Film Review: 96 Minutes (dir. by Aimee Lagos)


Bleh.

I’ve read a lot of really over-the-top laudatory reviews of 96 Minutes, an independent urban crime film that’s opening in limited release this weekend.  Reviewers and bloggers are describing this film as being insightful and powerful and important.  Here’s a quote from one review that was posted over on the IMDb: “I would encourage all of those who see the (film’s) themes as stereotypical to get outside of their own box for 2 minutes and spend some time with those who will you give example after example of how the youth in this country still struggle with the same things as they did 10, 20, and 30 years ago.”

And again, I say “Bleh.”  I saw 96 Minutes last night.  It’s a movie that’s full of good intentions but so what?  A bad movie is a bad movie, regardless of the noble intentions of the filmmakers.

The film starts out with four people in a car.  Dre (Evan Ross) is driving while, in the passenger’s seat, his jumpy friend Kevin (J. Michael Trautman) points a gun at two girls huddled in the backseat: Carley (Brittany Snow) and her friend Lena (Christian Serranos).  Lena, by the way, has been shot in the head.  The film proceeds to show us (by jumping back and forth in time) how this situation came to be and guess what?  It all unfolded exactly how you think it did so the end result is like being stuck with someone who continues to tell you the same long story even after you’ve said, “Yes, you already told me all this.”

From what I’ve been able to gather from online research, 96 Minutes was (much like Crash, which this film resembles) inspired by an actual carjacking that involved the film’s director. As such, 96 Minutes starts out by informing us that the film we’re about to see is “Based on true events.”  That should have been a warning because, while the whole “based on a true story” thing is usually a good sign when it comes to an old school exploitation film, it’s almost always the kiss of death when it comes to well-meaning but overly earnest independent cinema.  Ironically, films that are “based on true events” often feel rather false and predictable and the end result is a movie that comes across like an overlong version of one of those awful Mutual of Omaha “Ah-ha Moment” commercials.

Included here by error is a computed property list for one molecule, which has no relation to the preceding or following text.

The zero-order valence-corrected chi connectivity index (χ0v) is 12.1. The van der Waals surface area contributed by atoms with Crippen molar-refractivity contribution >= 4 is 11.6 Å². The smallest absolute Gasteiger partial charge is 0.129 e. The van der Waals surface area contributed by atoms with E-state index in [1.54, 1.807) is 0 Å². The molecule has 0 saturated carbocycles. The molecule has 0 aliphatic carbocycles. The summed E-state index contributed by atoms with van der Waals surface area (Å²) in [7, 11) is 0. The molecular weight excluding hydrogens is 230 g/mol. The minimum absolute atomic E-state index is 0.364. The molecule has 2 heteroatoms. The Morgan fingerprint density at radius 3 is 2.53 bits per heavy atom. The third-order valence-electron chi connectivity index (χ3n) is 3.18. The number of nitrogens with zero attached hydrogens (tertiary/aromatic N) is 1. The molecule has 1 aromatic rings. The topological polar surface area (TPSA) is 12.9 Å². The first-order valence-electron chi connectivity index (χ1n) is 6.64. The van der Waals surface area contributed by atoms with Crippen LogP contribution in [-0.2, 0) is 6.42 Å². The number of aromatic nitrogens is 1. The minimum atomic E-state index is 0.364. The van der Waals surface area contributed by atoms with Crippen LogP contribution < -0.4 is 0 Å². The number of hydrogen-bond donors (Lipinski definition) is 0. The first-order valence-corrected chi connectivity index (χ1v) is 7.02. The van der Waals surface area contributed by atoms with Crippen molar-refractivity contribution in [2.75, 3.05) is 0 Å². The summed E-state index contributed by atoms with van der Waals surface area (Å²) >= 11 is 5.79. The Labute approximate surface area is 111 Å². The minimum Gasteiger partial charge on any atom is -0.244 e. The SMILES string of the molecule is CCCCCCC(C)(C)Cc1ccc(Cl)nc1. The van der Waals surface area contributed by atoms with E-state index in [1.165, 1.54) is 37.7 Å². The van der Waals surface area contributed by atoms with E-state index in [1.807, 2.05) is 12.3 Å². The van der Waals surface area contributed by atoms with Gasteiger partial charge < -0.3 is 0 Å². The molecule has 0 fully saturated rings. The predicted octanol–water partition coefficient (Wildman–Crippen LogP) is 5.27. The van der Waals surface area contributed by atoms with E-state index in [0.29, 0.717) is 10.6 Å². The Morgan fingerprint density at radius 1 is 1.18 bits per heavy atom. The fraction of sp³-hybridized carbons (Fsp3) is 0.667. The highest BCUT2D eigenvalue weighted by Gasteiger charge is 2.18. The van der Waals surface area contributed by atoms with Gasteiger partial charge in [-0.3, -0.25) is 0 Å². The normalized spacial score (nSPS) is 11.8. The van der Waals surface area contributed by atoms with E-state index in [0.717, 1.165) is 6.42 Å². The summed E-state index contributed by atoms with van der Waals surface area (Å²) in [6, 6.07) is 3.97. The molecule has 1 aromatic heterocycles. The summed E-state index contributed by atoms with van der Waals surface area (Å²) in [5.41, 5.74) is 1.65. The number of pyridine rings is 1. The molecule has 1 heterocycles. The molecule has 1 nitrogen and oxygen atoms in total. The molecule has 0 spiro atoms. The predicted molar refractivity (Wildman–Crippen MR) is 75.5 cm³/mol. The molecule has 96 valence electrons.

(“My name is Carley and this is my Ah-ha moment.  Oh my God, we were getting carjacked!  At that moment, so many things went through my head…”  “Brought to you by Mutual of Omaha, proud sponsor of life’s Ah-ha Moments…”)

In the film’s defense, it is well-acted (especially by Evan Ross, who has a very quiet power) and director Aimee Lagos comes up with a few strong visuals but ultimately, it doesn’t add up to much.  The film feels predictable and the fractured narrative structure doesn’t provide any unexpected insight into the characters or their actions.  The scenes with Kevin and Dre feel as if they were clumsily lifted from a hundred other urban crime films, right down to the predictable pairing of a complete psycho with a sensitive criminal who wants to go straight.  Meanwhile, Carley and especially Lena come across not so much as actual characters but more as dramatic devices.  This wouldn’t be so much of a problem if this was a 15-minute short film about the quirks of fate but stretched out to 96 minutes, the film’s characters and themes feel quite thin indeed.

In many ways, 96 Minutes reminded me quite a bit of last year’s Another Earth.  Much like Another Earth, 96 Minutes doesn’t have much to say but it pretends like it does and I imagine that a quite a few gullible viewers will be tricked into thinking that they’re watching something powerful and important play out in the screen in front of them.  If they’re anything like the members of the Another Earth cult, they’ll probably get really offended over any suggestion that the film they’ve just watched isn’t a masterpiece.  Well, my reply to them is this: If the film was really as great and important and insightful as some people are claiming then you wouldn’t care what I have to say about it.  If this review makes you defensive, it’s because you know I’m right.